A fund’s board is responsible for administering the mandatory liquidity fee; however, the Amendments permit the board to delegate this responsibility to the fund’s investment adviser or officers, subject to written guidelines established and reviewed by the board and ongoing board oversight.7 (In contrast, the current Rule 2a-7 does not permit the board to delegate responsibility for liquidity fee determinations.)
Discretionary Liquidity Fee
The Amendments retain the discretionary liquidity fee provisions in Rule 2a-7, except without the above-mentioned tie between liquidity fees and weekly liquid assets. In particular, the Amendments provide that a non-government money market fund must impose a discretionary liquidity fee (not to exceed 2% of the value of the shares redeemed) if the fund’s board determines that the fee would be in the best interests of the fund. Government money market funds are not subject to this provision but may choose to rely on the ability to impose discretionary liquidity fees.
Increased Portfolio Liquidity Requirements
The Amendments increase the required minimum levels of daily liquid assets and weekly liquid assets to 25% (from 10%) and 50% (from 30%), respectively, as determined at the time of security acquisition.
The Amendments require a fund to notify its board when the fund’s liquidity falls to less than half of the required levels – i.e., when the fund has invested less than 25% of its total assets in weekly liquid assets or less than 12.5% of its total assets in daily liquid assets (a “liquidity threshold event”). A fund must notify its board within one business day after a liquidity threshold event and must provide its board with a brief description of the facts and circumstances that led to the liquidity threshold event within four business days after the event.
Changes to Liquidity Metrics in Stress Testing
The Amendments revise the stress testing requirements of Rule 2a-7 to reflect related changes to the liquidity fee framework and required minimum weekly liquid assets threshold. Currently, Rule 2a-7 requires a money market fund to stress test, among other things, its ability to maintain 10% weekly liquid assets under specified hypothetical events. The Amendments replace this 10% threshold with a requirement for a money market fund to test its ability to maintain “sufficient minimum liquidity” under such hypothetical events. A fund will be permitted to determine the minimum level of liquidity that it considers sufficient in stress periods, which may differ among funds, and will be required to identify that liquidity level in its written stress testing procedures and provide the fund’s board with reports on the results of periodic testing.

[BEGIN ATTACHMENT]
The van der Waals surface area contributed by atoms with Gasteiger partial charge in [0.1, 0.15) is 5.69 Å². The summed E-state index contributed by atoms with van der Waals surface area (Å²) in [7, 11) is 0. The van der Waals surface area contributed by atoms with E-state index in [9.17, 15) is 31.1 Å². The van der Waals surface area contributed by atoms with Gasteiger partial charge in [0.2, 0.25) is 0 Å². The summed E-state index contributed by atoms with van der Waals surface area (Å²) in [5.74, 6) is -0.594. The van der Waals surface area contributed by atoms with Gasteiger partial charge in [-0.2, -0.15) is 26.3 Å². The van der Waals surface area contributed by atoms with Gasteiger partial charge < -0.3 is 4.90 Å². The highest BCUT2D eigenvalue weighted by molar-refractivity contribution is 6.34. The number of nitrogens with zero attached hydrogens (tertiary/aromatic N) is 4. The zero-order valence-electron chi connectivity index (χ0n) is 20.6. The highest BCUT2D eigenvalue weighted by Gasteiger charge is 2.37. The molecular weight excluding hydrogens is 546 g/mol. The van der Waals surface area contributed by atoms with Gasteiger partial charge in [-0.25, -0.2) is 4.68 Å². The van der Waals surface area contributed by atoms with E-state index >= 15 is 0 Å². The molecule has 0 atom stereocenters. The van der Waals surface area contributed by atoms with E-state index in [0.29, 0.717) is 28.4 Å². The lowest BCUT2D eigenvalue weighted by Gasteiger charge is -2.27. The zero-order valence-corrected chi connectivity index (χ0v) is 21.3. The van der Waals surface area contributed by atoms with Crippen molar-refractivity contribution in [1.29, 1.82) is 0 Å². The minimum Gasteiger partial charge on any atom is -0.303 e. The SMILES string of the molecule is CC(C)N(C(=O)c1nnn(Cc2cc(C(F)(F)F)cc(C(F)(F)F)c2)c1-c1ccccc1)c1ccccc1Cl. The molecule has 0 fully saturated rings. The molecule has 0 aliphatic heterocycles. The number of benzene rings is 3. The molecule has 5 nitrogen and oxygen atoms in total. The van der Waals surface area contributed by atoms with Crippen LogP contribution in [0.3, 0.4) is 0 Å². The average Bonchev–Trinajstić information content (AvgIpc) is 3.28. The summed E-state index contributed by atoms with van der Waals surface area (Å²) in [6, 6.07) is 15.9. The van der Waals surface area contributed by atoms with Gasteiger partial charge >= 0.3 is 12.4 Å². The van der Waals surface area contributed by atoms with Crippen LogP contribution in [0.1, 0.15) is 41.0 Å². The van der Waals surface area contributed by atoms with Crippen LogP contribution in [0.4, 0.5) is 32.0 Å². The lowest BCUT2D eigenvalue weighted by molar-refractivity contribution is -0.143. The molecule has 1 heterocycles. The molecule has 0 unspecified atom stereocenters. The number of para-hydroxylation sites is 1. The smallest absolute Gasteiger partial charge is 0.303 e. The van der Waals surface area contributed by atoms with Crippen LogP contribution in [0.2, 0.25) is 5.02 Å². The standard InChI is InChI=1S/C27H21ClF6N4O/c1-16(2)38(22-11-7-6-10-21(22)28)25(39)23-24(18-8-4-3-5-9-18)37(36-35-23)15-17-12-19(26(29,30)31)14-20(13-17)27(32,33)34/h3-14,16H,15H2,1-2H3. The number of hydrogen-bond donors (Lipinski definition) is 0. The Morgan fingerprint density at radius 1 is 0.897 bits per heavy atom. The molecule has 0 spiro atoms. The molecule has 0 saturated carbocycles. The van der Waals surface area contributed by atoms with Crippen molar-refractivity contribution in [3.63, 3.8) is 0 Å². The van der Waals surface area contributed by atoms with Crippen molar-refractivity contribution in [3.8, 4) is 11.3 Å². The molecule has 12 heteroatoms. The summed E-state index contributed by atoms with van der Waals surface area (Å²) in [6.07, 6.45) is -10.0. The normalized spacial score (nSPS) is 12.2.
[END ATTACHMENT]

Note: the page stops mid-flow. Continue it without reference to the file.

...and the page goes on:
Addressing Negative Interest Rates
The Amendments maintain the ability of government and retail money market funds (“stable NAV funds”) to convert to a floating NAV in the event of negative interest rates, and add the ability of stable NAV funds to engage in share cancellation in order to reduce the number of shares outstanding to maintain a stable NAV per share in the event of negative interest rates. A fund’s ability to engage in share cancellation will be subject to certain board determinations and disclosures to investors.
Calculation of Weighted Average Maturity and Weighted Average Life
The Amendments specify the method for calculating WAM and WAL.8 As some funds calculate WAM and WAL based on the percentage of each security’s market value in the portfolio and other funds base calculations on the amortized cost of each portfolio security, the amended definitions of WAM and WAL will provide more consistency across funds. Under the Amendments, funds will be required to calculate WAM and WAL based on the percentage of each security’s market value in the portfolio.
Amendments to Reporting Requirements
Form N-CR. The Amendments require a money market fund to report on Form N-CR if it experiences a liquidity threshold event, among other changes to the Form. The Amendments also require that Form N-CR be filed in a custom eXtensible Markup Language (XML)-based structured data language.
Form N-MFP. The Amendments require reporting of additional information on Form N-MFP, including information about shareholder concentration and composition, prime funds’ sales of non-maturing investments, the application of liquidity fees, and share cancellation.
Form PF. The Amendments modify Form PF to require “large liquidity fund advisers”9 to report additional information about the liquidity funds they advise.10
The Amendments are the SEC’s third attempt to safeguard money market funds in the changing investment environment since the 2008 financial crisis. The SEC added liquidity, credit quality and maturity limits in 2010, and liquidity gates and fees and floating NAV requirements in 2014. The Amendments retract some of the 2014 rule changes, because they did not operate as intended during the market stress in March 2020. Instead, the SEC has made a new effort to transfer to redeeming shareholders certain costs of satisfying redemption requests.
Seward & Kissel LLP will continue to provide insight on any related developments. If you have any questions regarding the matters covered in this memo, please contact any member of our Registered Funds Group.